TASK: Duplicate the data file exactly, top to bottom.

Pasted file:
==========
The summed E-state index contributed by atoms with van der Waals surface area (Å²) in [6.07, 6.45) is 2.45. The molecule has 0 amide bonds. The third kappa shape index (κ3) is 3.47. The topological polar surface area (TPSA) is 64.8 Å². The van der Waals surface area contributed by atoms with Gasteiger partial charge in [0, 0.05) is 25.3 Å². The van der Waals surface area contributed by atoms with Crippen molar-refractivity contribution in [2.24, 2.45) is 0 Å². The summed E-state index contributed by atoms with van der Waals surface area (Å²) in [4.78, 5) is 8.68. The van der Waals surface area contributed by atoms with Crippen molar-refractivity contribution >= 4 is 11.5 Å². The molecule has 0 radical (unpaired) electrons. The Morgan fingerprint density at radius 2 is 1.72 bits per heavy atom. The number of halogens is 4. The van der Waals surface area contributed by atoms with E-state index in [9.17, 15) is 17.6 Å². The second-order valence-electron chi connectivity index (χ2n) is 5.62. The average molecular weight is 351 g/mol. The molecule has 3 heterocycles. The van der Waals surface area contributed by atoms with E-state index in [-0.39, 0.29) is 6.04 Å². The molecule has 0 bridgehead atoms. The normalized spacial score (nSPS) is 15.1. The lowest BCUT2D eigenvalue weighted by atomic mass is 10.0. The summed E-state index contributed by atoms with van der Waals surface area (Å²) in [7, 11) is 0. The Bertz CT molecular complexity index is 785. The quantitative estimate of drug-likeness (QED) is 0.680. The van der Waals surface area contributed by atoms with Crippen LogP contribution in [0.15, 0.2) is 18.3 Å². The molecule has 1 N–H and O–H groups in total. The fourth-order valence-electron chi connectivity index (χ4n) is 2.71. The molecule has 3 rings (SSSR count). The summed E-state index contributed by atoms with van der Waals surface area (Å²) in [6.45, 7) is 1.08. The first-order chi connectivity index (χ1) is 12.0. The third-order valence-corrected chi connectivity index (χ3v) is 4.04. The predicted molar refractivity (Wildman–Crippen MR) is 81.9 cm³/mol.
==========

The summed E-state index contributed by atoms with van der Waals surface area (Å²) in [6.07, 6.45) is 2.45. The molecule has 0 amide bonds. The third kappa shape index (κ3) is 3.47. The topological polar surface area (TPSA) is 64.8 Å². The van der Waals surface area contributed by atoms with Gasteiger partial charge in [0, 0.05) is 25.3 Å². The van der Waals surface area contributed by atoms with Crippen molar-refractivity contribution in [2.24, 2.45) is 0 Å². The summed E-state index contributed by atoms with van der Waals surface area (Å²) in [4.78, 5) is 8.68. The van der Waals surface area contributed by atoms with Crippen molar-refractivity contribution >= 4 is 11.5 Å². The molecule has 0 radical (unpaired) electrons. The Morgan fingerprint density at radius 2 is 1.72 bits per heavy atom. The number of halogens is 4. The van der Waals surface area contributed by atoms with E-state index in [9.17, 15) is 17.6 Å². The second-order valence-electron chi connectivity index (χ2n) is 5.62. The average molecular weight is 351 g/mol. The molecule has 3 heterocycles. The van der Waals surface area contributed by atoms with E-state index in [-0.39, 0.29) is 6.04 Å². The molecule has 0 bridgehead atoms. The normalized spacial score (nSPS) is 15.1. The lowest BCUT2D eigenvalue weighted by atomic mass is 10.0. The summed E-state index contributed by atoms with van der Waals surface area (Å²) in [7, 11) is 0. The Bertz CT molecular complexity index is 785. The quantitative estimate of drug-likeness (QED) is 0.680. The van der Waals surface area contributed by atoms with Crippen LogP contribution in [0.15, 0.2) is 18.3 Å². The molecule has 1 N–H and O–H groups in total. The fourth-order valence-electron chi connectivity index (χ4n) is 2.71. The molecule has 3 rings (SSSR count). The summed E-state index contributed by atoms with van der Waals surface area (Å²) in [6.45, 7) is 1.08. The first-order chi connectivity index (χ1) is 12.0. The third-order valence-corrected chi connectivity index (χ3v) is 4.04. The predicted molar refractivity (Wildman–Crippen MR) is 81.9 cm³/mol.